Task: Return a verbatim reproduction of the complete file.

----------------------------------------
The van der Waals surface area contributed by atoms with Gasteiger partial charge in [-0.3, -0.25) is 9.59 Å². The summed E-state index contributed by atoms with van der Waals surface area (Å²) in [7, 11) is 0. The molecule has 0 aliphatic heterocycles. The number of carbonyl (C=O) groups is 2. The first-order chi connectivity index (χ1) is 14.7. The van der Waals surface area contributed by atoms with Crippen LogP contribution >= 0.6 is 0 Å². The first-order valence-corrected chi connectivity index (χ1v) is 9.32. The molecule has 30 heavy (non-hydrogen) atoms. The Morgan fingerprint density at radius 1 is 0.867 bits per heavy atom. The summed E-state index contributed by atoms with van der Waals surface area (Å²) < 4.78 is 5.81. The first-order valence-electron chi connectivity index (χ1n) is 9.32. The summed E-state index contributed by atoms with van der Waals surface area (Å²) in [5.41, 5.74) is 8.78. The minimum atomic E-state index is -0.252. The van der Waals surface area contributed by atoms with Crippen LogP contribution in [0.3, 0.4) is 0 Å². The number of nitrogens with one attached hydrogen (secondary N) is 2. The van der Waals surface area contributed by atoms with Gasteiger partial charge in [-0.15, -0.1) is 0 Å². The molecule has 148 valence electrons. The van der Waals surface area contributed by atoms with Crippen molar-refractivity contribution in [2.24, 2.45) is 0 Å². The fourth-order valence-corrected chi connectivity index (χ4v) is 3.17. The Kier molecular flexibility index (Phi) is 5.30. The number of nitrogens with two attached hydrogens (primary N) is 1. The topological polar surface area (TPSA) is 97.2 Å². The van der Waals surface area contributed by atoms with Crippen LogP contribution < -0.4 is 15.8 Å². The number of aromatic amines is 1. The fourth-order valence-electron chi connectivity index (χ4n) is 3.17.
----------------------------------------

The van der Waals surface area contributed by atoms with Gasteiger partial charge in [-0.3, -0.25) is 9.59 Å². The summed E-state index contributed by atoms with van der Waals surface area (Å²) in [7, 11) is 0. The molecule has 0 aliphatic heterocycles. The number of carbonyl (C=O) groups is 2. The first-order chi connectivity index (χ1) is 14.7. The van der Waals surface area contributed by atoms with Crippen LogP contribution >= 0.6 is 0 Å². The first-order valence-corrected chi connectivity index (χ1v) is 9.32. The molecule has 30 heavy (non-hydrogen) atoms. The Morgan fingerprint density at radius 1 is 0.867 bits per heavy atom. The summed E-state index contributed by atoms with van der Waals surface area (Å²) < 4.78 is 5.81. The first-order valence-electron chi connectivity index (χ1n) is 9.32. The summed E-state index contributed by atoms with van der Waals surface area (Å²) in [5.41, 5.74) is 8.78. The minimum atomic E-state index is -0.252. The van der Waals surface area contributed by atoms with Crippen LogP contribution in [0.3, 0.4) is 0 Å². The number of nitrogens with one attached hydrogen (secondary N) is 2. The van der Waals surface area contributed by atoms with Gasteiger partial charge in [-0.15, -0.1) is 0 Å². The molecule has 148 valence electrons. The van der Waals surface area contributed by atoms with Crippen molar-refractivity contribution in [2.24, 2.45) is 0 Å². The fourth-order valence-corrected chi connectivity index (χ4v) is 3.17. The Kier molecular flexibility index (Phi) is 5.30. The number of nitrogens with two attached hydrogens (primary N) is 1. The topological polar surface area (TPSA) is 97.2 Å². The van der Waals surface area contributed by atoms with Crippen LogP contribution < -0.4 is 15.8 Å². The number of aromatic amines is 1. The fourth-order valence-electron chi connectivity index (χ4n) is 3.17.